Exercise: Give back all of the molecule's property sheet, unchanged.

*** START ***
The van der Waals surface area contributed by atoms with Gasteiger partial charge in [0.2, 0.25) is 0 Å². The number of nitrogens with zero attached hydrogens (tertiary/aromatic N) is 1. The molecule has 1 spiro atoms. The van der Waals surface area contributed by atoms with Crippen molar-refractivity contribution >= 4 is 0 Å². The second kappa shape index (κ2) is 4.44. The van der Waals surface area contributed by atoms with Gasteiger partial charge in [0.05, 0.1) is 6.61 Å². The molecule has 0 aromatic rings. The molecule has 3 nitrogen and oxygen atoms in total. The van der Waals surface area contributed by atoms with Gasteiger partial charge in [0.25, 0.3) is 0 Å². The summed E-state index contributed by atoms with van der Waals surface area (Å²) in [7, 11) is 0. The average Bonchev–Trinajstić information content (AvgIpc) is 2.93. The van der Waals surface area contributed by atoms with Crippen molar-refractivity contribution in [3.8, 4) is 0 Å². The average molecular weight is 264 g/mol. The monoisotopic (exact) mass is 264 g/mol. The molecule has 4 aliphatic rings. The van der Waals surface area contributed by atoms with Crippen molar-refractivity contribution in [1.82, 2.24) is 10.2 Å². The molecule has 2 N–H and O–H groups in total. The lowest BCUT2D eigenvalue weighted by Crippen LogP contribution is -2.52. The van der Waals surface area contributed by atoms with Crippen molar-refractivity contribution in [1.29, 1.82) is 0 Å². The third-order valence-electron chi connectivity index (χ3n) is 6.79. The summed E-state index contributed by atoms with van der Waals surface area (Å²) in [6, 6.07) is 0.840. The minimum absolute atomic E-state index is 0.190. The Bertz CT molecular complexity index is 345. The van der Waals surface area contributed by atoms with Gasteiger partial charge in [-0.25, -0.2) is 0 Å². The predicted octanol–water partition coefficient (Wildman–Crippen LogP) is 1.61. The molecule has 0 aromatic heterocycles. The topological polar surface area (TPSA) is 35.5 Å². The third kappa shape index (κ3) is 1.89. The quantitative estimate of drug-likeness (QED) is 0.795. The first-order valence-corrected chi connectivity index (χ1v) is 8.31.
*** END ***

The van der Waals surface area contributed by atoms with Gasteiger partial charge in [0.2, 0.25) is 0 Å². The number of nitrogens with zero attached hydrogens (tertiary/aromatic N) is 1. The molecule has 1 spiro atoms. The van der Waals surface area contributed by atoms with Crippen molar-refractivity contribution >= 4 is 0 Å². The second kappa shape index (κ2) is 4.44. The van der Waals surface area contributed by atoms with Gasteiger partial charge in [0.05, 0.1) is 6.61 Å². The molecule has 0 aromatic rings. The molecule has 3 nitrogen and oxygen atoms in total. The van der Waals surface area contributed by atoms with Gasteiger partial charge in [0.25, 0.3) is 0 Å². The summed E-state index contributed by atoms with van der Waals surface area (Å²) in [7, 11) is 0. The average Bonchev–Trinajstić information content (AvgIpc) is 2.93. The van der Waals surface area contributed by atoms with Crippen molar-refractivity contribution in [3.8, 4) is 0 Å². The average molecular weight is 264 g/mol. The monoisotopic (exact) mass is 264 g/mol. The molecule has 4 aliphatic rings. The van der Waals surface area contributed by atoms with Crippen molar-refractivity contribution in [1.82, 2.24) is 10.2 Å². The molecule has 2 N–H and O–H groups in total. The lowest BCUT2D eigenvalue weighted by Crippen LogP contribution is -2.52. The van der Waals surface area contributed by atoms with Crippen molar-refractivity contribution in [1.29, 1.82) is 0 Å². The third-order valence-electron chi connectivity index (χ3n) is 6.79. The summed E-state index contributed by atoms with van der Waals surface area (Å²) in [6, 6.07) is 0.840. The minimum absolute atomic E-state index is 0.190. The Bertz CT molecular complexity index is 345. The van der Waals surface area contributed by atoms with Gasteiger partial charge in [-0.25, -0.2) is 0 Å². The predicted octanol–water partition coefficient (Wildman–Crippen LogP) is 1.61. The molecule has 0 aromatic heterocycles. The topological polar surface area (TPSA) is 35.5 Å². The third kappa shape index (κ3) is 1.89. The quantitative estimate of drug-likeness (QED) is 0.795. The first-order valence-corrected chi connectivity index (χ1v) is 8.31.